...It would be strange, if they didn't notice the chain tension...
The dealership bike-preparer (not mechanic) sees 100 sport bikes and dirt bikes for every KLR he sees. The KLR is not a dirt bike with huge suspension travel and doesn't look like one to the bike-preparer, either. He doesn't set it up like a dirt bike. It looks more like a road bike so it often gets set up with the slack that would be right for a sport bike. It needs a hell of a lot more than a sport bike needs, though, but that's the way it gets rolled onto the floor.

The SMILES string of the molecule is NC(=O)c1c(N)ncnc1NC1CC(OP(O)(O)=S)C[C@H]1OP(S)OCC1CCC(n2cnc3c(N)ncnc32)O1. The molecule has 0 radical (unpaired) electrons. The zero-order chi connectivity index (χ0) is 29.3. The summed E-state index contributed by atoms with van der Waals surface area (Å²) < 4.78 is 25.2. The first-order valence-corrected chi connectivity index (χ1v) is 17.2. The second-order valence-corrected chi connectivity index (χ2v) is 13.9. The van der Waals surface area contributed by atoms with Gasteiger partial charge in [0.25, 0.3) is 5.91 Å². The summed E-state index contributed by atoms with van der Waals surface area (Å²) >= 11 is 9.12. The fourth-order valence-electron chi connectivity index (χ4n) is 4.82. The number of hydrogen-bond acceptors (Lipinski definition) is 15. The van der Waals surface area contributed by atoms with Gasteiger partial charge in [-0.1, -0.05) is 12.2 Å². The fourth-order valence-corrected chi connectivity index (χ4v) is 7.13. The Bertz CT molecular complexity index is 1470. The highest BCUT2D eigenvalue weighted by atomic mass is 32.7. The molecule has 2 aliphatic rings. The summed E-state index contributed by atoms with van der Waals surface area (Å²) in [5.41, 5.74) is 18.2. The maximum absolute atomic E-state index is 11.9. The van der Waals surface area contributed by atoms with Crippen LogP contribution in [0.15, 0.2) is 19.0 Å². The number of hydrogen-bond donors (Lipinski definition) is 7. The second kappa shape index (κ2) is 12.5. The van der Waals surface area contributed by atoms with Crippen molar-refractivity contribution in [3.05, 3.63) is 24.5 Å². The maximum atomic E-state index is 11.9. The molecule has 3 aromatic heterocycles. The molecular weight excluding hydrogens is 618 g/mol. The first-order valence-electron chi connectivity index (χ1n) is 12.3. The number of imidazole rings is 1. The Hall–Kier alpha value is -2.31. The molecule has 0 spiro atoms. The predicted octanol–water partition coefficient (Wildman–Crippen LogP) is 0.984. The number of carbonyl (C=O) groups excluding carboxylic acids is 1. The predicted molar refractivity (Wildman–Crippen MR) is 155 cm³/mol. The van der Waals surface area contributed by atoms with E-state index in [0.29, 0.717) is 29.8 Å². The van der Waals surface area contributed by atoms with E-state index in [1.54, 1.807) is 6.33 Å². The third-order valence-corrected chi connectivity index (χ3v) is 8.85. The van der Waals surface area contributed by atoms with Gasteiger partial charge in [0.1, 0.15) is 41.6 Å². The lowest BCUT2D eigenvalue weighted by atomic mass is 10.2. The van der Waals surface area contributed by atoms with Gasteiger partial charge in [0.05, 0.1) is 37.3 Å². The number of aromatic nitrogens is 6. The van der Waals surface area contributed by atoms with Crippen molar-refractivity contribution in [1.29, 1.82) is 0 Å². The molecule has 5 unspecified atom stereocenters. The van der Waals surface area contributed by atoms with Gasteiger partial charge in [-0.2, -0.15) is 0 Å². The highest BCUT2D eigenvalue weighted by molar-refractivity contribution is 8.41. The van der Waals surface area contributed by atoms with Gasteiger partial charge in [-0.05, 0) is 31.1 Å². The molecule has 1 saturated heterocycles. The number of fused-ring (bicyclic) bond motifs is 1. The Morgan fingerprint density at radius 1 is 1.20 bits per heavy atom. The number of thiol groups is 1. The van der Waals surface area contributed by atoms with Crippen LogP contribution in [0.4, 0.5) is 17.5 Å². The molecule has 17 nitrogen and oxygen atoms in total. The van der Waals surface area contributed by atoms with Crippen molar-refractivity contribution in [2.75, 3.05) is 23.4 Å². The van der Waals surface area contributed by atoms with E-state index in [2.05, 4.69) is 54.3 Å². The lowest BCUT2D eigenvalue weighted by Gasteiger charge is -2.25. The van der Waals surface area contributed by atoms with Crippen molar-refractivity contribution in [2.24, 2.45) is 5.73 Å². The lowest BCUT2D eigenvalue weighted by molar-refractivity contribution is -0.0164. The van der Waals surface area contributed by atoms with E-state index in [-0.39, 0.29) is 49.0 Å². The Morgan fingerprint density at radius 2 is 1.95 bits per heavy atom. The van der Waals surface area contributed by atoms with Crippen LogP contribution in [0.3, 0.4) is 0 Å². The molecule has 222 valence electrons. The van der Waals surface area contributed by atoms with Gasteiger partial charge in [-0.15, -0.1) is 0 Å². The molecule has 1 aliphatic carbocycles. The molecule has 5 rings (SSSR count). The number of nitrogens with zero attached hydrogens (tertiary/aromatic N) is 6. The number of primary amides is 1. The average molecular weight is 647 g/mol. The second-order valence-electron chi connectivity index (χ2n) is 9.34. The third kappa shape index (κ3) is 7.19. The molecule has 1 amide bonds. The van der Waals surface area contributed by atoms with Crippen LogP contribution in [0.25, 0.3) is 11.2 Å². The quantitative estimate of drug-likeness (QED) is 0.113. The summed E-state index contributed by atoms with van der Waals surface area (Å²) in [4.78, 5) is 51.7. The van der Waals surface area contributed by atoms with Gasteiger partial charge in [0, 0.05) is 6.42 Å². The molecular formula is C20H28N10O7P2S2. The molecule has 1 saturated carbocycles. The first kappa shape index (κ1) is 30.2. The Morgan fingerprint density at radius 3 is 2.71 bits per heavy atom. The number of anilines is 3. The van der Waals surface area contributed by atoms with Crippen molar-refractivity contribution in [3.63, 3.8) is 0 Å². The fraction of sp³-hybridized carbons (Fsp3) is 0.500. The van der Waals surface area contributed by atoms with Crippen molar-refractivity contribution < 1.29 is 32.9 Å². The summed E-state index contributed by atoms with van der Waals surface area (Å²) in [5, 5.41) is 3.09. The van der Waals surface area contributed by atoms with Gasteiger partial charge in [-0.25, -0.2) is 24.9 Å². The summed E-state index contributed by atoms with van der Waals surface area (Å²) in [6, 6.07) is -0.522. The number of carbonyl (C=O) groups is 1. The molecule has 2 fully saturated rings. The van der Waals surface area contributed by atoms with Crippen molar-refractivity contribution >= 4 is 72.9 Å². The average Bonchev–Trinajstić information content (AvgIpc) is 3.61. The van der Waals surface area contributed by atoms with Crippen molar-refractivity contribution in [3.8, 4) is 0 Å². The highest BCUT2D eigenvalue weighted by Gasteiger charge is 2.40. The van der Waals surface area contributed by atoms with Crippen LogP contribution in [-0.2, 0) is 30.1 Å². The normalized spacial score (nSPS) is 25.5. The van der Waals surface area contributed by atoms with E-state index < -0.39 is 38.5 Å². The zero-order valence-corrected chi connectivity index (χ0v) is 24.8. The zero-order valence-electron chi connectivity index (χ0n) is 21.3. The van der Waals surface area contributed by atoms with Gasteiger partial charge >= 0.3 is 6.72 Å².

Out on the floor is a salesperson who really doesn't know shit from Shinola about how a bike should be set up.
The slack needs to be such that the chain will just touch the swingarm at a point near the screw (the white dot in your picture) that holds the chain guide to the swingarm.
It's important. Check on it, insist it be set right if it is not right. If it is not right, never mind what the salesperson might say, tell them to read the manual.
It's not a new bike; if it were I'd be concerned about the remainder of the bike being properly set up. Give it a good once-over before you take it. Check the oil level, tire pressures, missing fasteners, brake pad condition, speedo drive positioning, etc. Anything that doesn't look kosher, question it.
I don't mean to be an alarmist, but you'll be riding a bike you are unfamiliar with 170 miles just to get it home. It'd be nice if you made it without any drama.